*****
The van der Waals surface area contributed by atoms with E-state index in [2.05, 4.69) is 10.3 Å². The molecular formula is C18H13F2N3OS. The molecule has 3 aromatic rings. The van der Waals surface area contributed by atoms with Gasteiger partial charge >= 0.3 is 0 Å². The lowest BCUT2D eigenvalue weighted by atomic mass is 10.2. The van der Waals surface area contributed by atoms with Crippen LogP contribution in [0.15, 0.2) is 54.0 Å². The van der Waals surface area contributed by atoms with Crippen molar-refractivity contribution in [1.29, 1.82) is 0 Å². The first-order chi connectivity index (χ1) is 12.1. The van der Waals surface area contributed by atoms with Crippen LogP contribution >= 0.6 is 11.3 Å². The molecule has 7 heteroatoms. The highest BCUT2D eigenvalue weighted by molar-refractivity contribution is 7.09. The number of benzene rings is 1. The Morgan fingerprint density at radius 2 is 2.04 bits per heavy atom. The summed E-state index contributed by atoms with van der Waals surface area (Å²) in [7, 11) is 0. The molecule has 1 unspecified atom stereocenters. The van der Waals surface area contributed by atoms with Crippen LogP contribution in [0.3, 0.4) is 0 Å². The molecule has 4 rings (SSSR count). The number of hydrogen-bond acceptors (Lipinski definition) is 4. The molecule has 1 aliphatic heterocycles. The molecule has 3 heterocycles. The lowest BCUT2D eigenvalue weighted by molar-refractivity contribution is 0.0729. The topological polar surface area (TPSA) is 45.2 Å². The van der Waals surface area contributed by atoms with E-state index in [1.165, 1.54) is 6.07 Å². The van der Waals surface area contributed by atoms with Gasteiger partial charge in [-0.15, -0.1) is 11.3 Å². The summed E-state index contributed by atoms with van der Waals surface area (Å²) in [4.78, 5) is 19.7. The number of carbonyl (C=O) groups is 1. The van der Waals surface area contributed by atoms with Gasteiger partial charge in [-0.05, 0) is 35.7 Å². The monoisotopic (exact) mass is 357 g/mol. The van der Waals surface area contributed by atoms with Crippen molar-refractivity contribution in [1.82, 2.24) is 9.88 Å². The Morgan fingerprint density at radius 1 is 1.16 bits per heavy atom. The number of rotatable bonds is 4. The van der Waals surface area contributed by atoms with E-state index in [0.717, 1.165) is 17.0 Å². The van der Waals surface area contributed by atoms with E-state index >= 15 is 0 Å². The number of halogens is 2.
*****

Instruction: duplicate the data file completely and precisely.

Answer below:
The van der Waals surface area contributed by atoms with E-state index in [2.05, 4.69) is 10.3 Å². The molecular formula is C18H13F2N3OS. The molecule has 3 aromatic rings. The van der Waals surface area contributed by atoms with Gasteiger partial charge >= 0.3 is 0 Å². The lowest BCUT2D eigenvalue weighted by atomic mass is 10.2. The van der Waals surface area contributed by atoms with Crippen LogP contribution in [0.15, 0.2) is 54.0 Å². The van der Waals surface area contributed by atoms with Crippen molar-refractivity contribution in [1.29, 1.82) is 0 Å². The first-order chi connectivity index (χ1) is 12.1. The van der Waals surface area contributed by atoms with Crippen LogP contribution >= 0.6 is 11.3 Å². The molecule has 7 heteroatoms. The highest BCUT2D eigenvalue weighted by molar-refractivity contribution is 7.09. The number of benzene rings is 1. The Morgan fingerprint density at radius 2 is 2.04 bits per heavy atom. The summed E-state index contributed by atoms with van der Waals surface area (Å²) in [7, 11) is 0. The molecule has 1 unspecified atom stereocenters. The van der Waals surface area contributed by atoms with Crippen LogP contribution in [0.3, 0.4) is 0 Å². The molecule has 4 rings (SSSR count). The number of hydrogen-bond acceptors (Lipinski definition) is 4. The molecule has 1 aliphatic heterocycles. The molecule has 3 heterocycles. The lowest BCUT2D eigenvalue weighted by molar-refractivity contribution is 0.0729. The topological polar surface area (TPSA) is 45.2 Å². The van der Waals surface area contributed by atoms with E-state index in [1.165, 1.54) is 6.07 Å². The van der Waals surface area contributed by atoms with Gasteiger partial charge in [-0.15, -0.1) is 11.3 Å². The summed E-state index contributed by atoms with van der Waals surface area (Å²) in [4.78, 5) is 19.7. The number of carbonyl (C=O) groups is 1. The van der Waals surface area contributed by atoms with Gasteiger partial charge in [-0.05, 0) is 35.7 Å². The monoisotopic (exact) mass is 357 g/mol. The van der Waals surface area contributed by atoms with Crippen molar-refractivity contribution in [1.82, 2.24) is 9.88 Å². The Morgan fingerprint density at radius 1 is 1.16 bits per heavy atom. The number of rotatable bonds is 4. The van der Waals surface area contributed by atoms with E-state index in [0.717, 1.165) is 17.0 Å². The van der Waals surface area contributed by atoms with E-state index >= 15 is 0 Å². The number of halogens is 2.